An easier and happier activity was a visit to one of my favorite wineries in Napa Valley, California, on the cusp of winter and spring. This winery has a charming terraced garden that overlooks a meadow and offers views of the valley below, but I was struck by how bare and brown the garden appeared. Trees and plants had been cut back, leaving gapes in the lush screens between the garden’s levels. New growth was just starting to peek out from the earth, leaving dirt and woodchips fully exposed.

The lack of groundcover allowed me to study a particular garden statue from top to bottom. This statue of a little girl wearing a dress and a hat captures the simple pleasure that comes from smelling the fragrance of a flower. The girl is smiling sweetly, and her eyes are closed. She is oblivious to anything and anyone else in the garden for that moment that she is enjoying the scent of the flower in her hand. This little girl is living in the moment, taking time to smell the roses.

When I went back to this winery a few weeks later, spring was in full bloom. The garden was no longer sparse; green leaves and colorful flowers hid the dirt and woodchips. The little girl was now an island in a sea of green, visible only from the waist up.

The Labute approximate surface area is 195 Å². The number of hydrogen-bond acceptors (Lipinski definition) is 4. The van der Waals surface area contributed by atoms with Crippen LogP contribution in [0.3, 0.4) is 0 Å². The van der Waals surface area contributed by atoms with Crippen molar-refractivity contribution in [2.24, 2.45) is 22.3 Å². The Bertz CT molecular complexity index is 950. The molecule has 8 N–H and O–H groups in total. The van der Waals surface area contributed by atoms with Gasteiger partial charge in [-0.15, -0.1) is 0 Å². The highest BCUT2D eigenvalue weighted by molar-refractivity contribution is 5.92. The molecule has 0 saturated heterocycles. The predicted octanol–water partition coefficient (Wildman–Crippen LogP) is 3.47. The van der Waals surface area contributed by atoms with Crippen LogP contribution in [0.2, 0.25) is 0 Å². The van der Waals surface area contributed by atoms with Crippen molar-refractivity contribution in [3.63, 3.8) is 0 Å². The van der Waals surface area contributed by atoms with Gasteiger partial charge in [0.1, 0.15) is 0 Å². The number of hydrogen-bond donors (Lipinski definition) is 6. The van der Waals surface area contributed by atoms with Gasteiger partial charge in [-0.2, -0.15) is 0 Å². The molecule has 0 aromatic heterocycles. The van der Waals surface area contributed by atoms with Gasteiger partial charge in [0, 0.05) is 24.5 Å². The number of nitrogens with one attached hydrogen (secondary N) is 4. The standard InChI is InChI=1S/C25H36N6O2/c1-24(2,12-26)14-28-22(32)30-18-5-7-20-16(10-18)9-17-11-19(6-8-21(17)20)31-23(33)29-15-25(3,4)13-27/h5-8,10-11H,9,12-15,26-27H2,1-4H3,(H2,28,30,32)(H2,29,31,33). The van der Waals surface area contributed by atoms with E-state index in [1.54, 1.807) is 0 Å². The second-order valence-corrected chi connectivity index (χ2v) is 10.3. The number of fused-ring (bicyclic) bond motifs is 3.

Recently it occurred to me that my life has been cut back and pared down. While my kids were in college, I could still parent them by exercising some supervision over their lives and by taking care of them financially. Now that both of my kids have graduated, they don’t need or want my supervision anymore, and they are financially independent. I’m entering a winter season of my life, and I am an island in a sea of brown dirt and woodchips.

People think of winter as a time of inactivity and rest, but it’s really a time for work and growth that happens deep down, away from the view of others. Raising successful, independent adults sounds like something to celebrate, and I do, but if raising my kids is my greatest accomplishment to date, will everything that follows pale in comparison? I hope not.

It’s time to cultivate the next version of myself, time to study the foundations of my life and to choose what things I want the next season to yield. Like cleaning up my back yard in winter, this project probably will get messy at times, not to mention a little scary, but I’m motivated. With visions of lush greenery, fragrant flowers, and a girl who takes time to smell the roses, I begin the work of winter.